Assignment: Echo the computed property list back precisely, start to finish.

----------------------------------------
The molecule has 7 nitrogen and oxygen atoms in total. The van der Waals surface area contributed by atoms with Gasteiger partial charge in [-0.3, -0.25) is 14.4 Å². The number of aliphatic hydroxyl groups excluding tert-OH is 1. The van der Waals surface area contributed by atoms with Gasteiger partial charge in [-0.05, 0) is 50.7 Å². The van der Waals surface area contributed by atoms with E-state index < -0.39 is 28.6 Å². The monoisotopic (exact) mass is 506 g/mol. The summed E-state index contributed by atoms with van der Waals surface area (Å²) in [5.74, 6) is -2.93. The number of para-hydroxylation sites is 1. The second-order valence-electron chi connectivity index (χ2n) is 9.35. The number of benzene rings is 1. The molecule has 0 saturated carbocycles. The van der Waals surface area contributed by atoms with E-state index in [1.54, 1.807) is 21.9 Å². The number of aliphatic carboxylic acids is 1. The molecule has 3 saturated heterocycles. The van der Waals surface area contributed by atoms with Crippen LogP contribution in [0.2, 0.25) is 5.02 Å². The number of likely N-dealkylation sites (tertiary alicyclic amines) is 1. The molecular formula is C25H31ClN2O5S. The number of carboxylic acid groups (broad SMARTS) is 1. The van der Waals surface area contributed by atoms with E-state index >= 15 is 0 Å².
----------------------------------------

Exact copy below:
The molecule has 7 nitrogen and oxygen atoms in total. The van der Waals surface area contributed by atoms with Gasteiger partial charge in [-0.3, -0.25) is 14.4 Å². The number of aliphatic hydroxyl groups excluding tert-OH is 1. The van der Waals surface area contributed by atoms with Gasteiger partial charge in [-0.05, 0) is 50.7 Å². The van der Waals surface area contributed by atoms with E-state index < -0.39 is 28.6 Å². The monoisotopic (exact) mass is 506 g/mol. The summed E-state index contributed by atoms with van der Waals surface area (Å²) in [5.74, 6) is -2.93. The number of para-hydroxylation sites is 1. The second-order valence-electron chi connectivity index (χ2n) is 9.35. The number of benzene rings is 1. The molecule has 0 saturated carbocycles. The van der Waals surface area contributed by atoms with E-state index in [1.54, 1.807) is 21.9 Å². The number of aliphatic carboxylic acids is 1. The molecule has 3 saturated heterocycles. The van der Waals surface area contributed by atoms with Crippen LogP contribution in [0.2, 0.25) is 5.02 Å². The number of likely N-dealkylation sites (tertiary alicyclic amines) is 1. The molecular formula is C25H31ClN2O5S. The number of carboxylic acid groups (broad SMARTS) is 1. The van der Waals surface area contributed by atoms with E-state index >= 15 is 0 Å².